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Hum Do Hamar Do review

Hum Do Hamar Do review


Ham Do Hamare Do is a kind of rushed romantic comedy that gets down to business after so many shenanigans and in such a dull way that it completely misses the point,” sighs Sukanya Verma.

Most recently, Aparshakti Khurana played the lead role in movie it was like a public service announcement about population control and safer sex. The man returned to his best friend duties as Rajkummar Rao’s best friend to help with Ham Do Hamare Do.

The name, inspired by a catchy 1970s family planning slogan, doesn’t focus on condoms like the one above. Helmet. Instead, it stars Rao as a desperate orphan willing to do all sorts of outrageous acts to win the hand of his beloved in marriage.

She is a classic case of ridiculous “terms and conditions” which is why Bollywood loves to advertise for the sake of gimmicks.

From the looks of it, Kriti Sanon will only marry the man with the cutest mum-dad set and the cutest dog because she is also an orphan.

Her idea of ​​romance is couples crying in each other’s company while watching. Hum Aapke Hein Koun..!.

What should be a red flag is a source of terror for our smitten hero.

Instead of adopting a dog whose melting eyes would make him forget his parents’ poverty, Rao binds a guardian figure (Paresh Rawal) from his childhood as well as his unrequited love (Ratna Pathak) to pose as his father and mother and make himself more pleasing to the people of Sanon (Manu Rishi Chadha, Prachi Shah Paandya).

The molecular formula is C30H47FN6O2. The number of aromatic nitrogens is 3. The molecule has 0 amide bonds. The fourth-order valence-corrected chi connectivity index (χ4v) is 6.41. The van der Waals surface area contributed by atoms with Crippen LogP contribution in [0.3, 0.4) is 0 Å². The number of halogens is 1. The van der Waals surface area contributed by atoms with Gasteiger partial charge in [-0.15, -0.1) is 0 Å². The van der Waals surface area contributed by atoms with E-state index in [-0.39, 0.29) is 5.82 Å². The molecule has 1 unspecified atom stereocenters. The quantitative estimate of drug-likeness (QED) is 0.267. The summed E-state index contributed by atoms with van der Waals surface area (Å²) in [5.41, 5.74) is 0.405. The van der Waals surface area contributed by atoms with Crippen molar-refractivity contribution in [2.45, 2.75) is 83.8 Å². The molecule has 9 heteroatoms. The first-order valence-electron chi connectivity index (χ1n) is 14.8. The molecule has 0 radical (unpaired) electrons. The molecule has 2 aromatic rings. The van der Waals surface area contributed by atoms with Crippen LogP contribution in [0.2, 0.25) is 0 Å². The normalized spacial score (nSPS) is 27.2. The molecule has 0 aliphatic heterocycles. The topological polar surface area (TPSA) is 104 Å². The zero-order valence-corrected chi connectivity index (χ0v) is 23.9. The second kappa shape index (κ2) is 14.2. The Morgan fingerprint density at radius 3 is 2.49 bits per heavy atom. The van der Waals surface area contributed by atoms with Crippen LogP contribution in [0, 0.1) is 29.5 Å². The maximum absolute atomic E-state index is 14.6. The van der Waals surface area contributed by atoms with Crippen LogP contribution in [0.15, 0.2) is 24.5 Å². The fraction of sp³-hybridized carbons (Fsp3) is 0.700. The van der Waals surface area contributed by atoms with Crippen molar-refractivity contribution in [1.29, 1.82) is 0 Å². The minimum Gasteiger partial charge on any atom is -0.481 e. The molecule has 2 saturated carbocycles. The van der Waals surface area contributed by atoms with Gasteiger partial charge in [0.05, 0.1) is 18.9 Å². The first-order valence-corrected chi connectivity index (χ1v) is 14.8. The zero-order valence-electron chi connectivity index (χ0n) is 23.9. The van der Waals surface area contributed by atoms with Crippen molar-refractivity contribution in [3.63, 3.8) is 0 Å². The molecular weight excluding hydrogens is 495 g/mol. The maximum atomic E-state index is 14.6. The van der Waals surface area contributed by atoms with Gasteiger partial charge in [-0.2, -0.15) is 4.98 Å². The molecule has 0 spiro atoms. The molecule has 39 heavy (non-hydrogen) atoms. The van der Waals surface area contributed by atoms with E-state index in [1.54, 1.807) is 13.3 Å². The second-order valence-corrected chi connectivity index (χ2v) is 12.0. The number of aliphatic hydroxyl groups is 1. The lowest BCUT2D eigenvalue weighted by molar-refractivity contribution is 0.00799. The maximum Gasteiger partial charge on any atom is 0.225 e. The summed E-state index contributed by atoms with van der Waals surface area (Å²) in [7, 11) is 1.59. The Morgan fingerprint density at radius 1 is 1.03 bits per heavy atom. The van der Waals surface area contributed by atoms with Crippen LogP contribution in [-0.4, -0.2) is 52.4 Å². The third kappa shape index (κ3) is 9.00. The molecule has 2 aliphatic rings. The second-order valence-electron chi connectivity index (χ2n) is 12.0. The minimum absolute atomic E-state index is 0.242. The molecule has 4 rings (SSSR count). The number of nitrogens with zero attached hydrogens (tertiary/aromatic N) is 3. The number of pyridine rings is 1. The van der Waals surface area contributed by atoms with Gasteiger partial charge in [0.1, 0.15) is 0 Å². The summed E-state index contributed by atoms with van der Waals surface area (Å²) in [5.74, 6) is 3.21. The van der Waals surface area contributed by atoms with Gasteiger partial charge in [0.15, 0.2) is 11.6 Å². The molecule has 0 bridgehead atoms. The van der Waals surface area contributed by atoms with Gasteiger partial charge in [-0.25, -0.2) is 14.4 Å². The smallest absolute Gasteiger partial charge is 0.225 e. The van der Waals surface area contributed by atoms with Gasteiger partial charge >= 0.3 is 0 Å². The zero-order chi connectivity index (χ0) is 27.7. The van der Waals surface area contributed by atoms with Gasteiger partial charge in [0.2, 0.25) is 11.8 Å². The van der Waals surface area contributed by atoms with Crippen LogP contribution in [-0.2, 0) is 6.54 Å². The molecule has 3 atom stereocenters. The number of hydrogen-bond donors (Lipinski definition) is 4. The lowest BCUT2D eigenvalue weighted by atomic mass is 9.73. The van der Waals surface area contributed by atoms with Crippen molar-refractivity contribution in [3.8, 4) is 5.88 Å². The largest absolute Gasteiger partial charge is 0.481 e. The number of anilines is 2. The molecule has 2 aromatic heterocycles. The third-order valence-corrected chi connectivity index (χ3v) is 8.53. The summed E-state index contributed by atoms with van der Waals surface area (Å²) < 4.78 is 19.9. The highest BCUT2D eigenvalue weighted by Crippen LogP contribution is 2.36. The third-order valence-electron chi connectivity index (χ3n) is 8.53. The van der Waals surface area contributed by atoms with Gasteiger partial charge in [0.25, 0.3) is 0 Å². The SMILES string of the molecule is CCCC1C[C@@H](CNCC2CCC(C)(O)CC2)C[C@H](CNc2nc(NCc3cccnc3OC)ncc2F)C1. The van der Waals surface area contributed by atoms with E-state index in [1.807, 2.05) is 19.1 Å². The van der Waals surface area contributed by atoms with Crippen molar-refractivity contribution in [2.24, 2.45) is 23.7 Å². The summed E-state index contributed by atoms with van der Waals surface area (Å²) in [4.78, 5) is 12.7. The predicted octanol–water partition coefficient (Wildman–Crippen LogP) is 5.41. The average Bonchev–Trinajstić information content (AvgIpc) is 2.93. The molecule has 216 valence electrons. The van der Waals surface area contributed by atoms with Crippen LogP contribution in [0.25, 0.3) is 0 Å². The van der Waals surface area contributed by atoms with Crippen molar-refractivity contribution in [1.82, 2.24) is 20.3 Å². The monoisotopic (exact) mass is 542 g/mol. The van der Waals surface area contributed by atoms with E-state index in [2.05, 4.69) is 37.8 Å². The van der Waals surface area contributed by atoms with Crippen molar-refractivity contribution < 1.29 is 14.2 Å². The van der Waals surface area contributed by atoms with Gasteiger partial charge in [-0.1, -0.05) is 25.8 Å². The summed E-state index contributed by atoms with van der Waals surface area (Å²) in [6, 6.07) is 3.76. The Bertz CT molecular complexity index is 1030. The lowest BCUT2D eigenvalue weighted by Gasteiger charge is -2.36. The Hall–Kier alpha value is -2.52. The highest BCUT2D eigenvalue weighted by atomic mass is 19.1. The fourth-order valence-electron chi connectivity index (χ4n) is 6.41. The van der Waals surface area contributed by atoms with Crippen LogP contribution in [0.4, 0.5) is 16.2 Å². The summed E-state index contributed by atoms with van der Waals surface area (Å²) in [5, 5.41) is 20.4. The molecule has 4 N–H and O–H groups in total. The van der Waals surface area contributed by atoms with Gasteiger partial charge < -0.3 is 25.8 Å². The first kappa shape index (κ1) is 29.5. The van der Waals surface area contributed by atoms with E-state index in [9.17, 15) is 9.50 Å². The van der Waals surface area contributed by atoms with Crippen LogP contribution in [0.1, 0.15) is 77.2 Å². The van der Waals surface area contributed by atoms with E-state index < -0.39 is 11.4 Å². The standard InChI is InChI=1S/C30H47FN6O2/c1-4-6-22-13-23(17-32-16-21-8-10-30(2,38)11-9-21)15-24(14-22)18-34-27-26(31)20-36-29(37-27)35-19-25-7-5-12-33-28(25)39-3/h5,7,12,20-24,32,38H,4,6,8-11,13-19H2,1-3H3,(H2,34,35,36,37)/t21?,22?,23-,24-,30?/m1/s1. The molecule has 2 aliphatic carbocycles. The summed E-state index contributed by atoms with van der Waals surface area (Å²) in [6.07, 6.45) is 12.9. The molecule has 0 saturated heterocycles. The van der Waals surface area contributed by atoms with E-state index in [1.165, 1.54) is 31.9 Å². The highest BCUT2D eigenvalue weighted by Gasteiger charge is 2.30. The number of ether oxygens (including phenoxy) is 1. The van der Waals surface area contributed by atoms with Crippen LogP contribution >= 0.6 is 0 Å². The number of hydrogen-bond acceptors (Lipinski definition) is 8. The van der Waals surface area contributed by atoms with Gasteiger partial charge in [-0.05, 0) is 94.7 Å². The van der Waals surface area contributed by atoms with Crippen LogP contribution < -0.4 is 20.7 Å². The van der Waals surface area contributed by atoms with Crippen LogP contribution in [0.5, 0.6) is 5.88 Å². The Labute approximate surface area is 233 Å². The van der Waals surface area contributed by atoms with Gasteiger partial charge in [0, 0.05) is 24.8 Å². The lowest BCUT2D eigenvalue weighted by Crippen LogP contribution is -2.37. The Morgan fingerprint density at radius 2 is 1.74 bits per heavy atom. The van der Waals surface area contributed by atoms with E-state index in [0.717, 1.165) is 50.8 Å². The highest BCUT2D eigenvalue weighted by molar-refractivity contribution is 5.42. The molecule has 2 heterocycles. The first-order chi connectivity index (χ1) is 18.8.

Pretense and sentimentality coexist blissfully until the cat is let out of the bag.

As always, the deceitful side is on the straight path, justifying its lies with beaten “Chief darr gaya tha‘, followed by a folk song about a broken heart and the usual sorry, forget it and a fairy tale ending.

Pretending to be parents is a well-worn premise, and it takes more than background changes and protagonists in unique professions to breathe life into silliness.

Founding him in Chandigarh doesn’t matter if none of the city’s traits or essence have any real bearing on the plot, and Rao isn’t playing a virtual reality app developer or his love interest, Kriti, as a freelance blogger.

Rajkummar Rao, Kriti Sanon, Paresh Rawal, Ratna Pathak, Manu Chadha and Prachi Shah Paandya are handsome figures and talented actors. They are able to keep the viewer even with minimal effort.

But in this lazily sketched, devoid of charm boredom, each scene is designed to create a forced sense of panic that everyone will learn the truth about Rao’s parentage, with obstacles and quick fixes alternating according to convenience.

The characters of Paresh Rawala and Ratna Pathak Shah are profitably single, setting the stage for a second opportunity, problems in Rao’s workplace arise and are solved on a whim, his social work as a mentor to street children is limited to drawing houses and the capital of Tanzania, a sycophant character appears out of nowhere to to play a party-goer, and a completely harmless fiance turns into a jerk as soon as it interferes with the plot.

When it comes to arguing about the merits of a traditional family versus one a man chooses for himself, then it shouldn’t be as far-fetched as choosing pizza with custom toppings over frozen pizza. Except it’s kind of a rush romantic comedy that jumps into a chase after so many shenanigans and in such a boring way that it completely misses the point.

Hum Do Hamare Do airs on Disney Hotstar.

Rediff Rating:


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